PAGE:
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 Poster: A snowHead
Poster: A snowHead
Yesterday I finally got a chance to get out and ski without the confines of a lesson, clinic, or exam. As a result, I got to "play" with my turns, balance, and a number of other characteristics of my technique. I discovered a few things that you may find fun to explore when you have a chance...

First, you may want to know that until this year I skied with my feet virtually glued together, even on the newer skis that I have been demoing. I bought a pair of Fischer RX8s this year (170cm/14m turn radius) and new boots (Tecnica XT17s). I may post on my balance experiments with the boots sometime, but I'll focus on technique studies here.

As I focused on turns yesterday, I first focused on the gentle transition from turn-to-turn. Instead of my old edge-set-to-edge-change approach to the transition, I worked on a gradual roll of my feet onto the new edges at the transition. This provided a pendulum-style smooth move into and out of each turn (and into the next). This approach leads to a couple of key thoughts: "patience" and "smoooooth."

As I felt that I had really made progress with that, I began to realize that I needed to focus on the activity of the inside foot and leg. The sense I began to have was of leading the turn with the tipping of my inside foot and "pointing" with my inside knee. My sense was that I was doing a good job of keeping the leg on the same plane (limited side-to-side movement of the knee). At the angle necessary for the turns at speed, though, this meant a lot of knee flex. My thought here was, "lead with the inside foot/knee."

Near the end of the day, I began to play with the alignment of my outside leg. The challenge for me is dorsiflexing my ankle (pulling my toes towards my leg) and extending my knee (this combination movement effectively moved me forward in relation to the ski). Part of this was working to keep some flex in my knee instead of allowing it to completely straighten.

The result was a real thrilling ride.

Have any of you played with these kinds of things?
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 Obviously A snowHead isn't a real person
Obviously A snowHead isn't a real person
Hmm - I could refer you to the posts in this thread but I see you were there already Steve Wink Or have I got this all wrong? snowHead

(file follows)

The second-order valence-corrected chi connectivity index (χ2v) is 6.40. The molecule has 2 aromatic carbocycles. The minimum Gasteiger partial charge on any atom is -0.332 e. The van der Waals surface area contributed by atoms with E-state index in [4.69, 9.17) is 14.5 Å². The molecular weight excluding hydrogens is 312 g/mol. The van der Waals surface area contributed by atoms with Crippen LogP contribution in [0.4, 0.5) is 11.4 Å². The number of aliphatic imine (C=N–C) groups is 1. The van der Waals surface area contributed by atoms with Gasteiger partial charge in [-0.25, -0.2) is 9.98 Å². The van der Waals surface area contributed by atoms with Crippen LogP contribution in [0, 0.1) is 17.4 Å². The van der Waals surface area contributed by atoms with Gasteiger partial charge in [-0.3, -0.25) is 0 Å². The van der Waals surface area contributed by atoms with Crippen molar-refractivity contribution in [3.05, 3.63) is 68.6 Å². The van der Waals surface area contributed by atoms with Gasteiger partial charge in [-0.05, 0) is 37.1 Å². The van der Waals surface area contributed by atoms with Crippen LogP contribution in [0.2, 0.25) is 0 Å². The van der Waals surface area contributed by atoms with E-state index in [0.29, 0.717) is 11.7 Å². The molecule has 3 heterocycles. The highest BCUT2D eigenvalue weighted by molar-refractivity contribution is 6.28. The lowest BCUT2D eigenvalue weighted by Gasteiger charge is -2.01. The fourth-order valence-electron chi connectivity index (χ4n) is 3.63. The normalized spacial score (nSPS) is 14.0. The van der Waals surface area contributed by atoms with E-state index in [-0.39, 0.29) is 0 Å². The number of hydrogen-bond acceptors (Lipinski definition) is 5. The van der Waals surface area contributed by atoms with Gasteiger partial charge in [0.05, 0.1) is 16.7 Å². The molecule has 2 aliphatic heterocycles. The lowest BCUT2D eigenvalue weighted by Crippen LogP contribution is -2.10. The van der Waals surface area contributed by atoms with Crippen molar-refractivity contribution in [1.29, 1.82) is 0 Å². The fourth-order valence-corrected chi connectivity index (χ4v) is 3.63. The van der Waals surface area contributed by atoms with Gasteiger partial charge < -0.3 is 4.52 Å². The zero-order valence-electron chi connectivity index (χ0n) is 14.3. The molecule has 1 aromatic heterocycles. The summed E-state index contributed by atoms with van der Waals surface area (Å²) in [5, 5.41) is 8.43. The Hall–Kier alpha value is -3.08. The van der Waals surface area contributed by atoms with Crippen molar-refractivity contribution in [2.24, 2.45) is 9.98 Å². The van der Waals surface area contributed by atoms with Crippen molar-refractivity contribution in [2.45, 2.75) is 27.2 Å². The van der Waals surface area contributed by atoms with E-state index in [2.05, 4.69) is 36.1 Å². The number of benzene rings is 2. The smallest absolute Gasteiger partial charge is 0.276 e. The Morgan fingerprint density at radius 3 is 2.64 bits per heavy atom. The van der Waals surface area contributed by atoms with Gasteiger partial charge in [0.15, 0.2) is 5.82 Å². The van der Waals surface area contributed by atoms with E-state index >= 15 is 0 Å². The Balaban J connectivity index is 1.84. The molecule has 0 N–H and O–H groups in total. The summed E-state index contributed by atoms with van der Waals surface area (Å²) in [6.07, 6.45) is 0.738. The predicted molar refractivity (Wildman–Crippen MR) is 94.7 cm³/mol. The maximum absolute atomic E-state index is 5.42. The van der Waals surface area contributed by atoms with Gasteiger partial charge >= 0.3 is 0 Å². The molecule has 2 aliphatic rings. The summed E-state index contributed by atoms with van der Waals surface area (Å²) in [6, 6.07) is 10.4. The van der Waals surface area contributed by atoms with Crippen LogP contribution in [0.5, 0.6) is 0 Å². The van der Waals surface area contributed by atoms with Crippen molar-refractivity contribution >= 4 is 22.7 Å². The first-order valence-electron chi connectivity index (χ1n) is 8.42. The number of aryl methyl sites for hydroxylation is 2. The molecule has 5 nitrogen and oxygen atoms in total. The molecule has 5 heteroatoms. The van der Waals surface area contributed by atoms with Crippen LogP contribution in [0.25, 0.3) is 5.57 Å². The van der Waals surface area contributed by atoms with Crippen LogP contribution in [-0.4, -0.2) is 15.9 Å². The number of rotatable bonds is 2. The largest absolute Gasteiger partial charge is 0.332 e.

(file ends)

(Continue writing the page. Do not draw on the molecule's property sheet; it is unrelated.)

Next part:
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 Well, the person's real but it's just a made up name, see?
Well, the person's real but it's just a made up name, see?
Alan Craggs, hmmm.... Which part of that thread?

WTFH talks about the patience turn, which is a drill I worked on earlier this year, too. He and others talk about the inside ski and knee, too. I didn't see anything there on the outside leg move that I mentioned, though. And, most of that was spread around. I just found this a bit interesting for me--I actually had an entire ski day to play with it (and the "ego snow" was a great surface to play with it).

Nothing really new here. Just some thoughts and I'm interested in responses...
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During a clinic this year, the instructor focused on (what I think) are your main points here, ssh. We were learning how to carve at relatively high speed - and properly. Not slalom stuff or anything, but certainly better quality carving at a higher speed than we were used to.

We were all relatively comfortable black skiers and the instructor took our skiing apart. At one point we were all falling over on blues - we'd regressed that much!! She took away our poles and we moved back onto the nursery slopes. Weight transfer wasn't the issue (as it was when I learnt to carve), but instead we had to focus on initiating the turn my moving the inside knee and getting that ankle to flex (which ultimately leads to the forward movement you describe). We used our hands to pull our inside knee over, which led to the outside knee following naturally. Also, we had to have a wider stance to get this to work properly.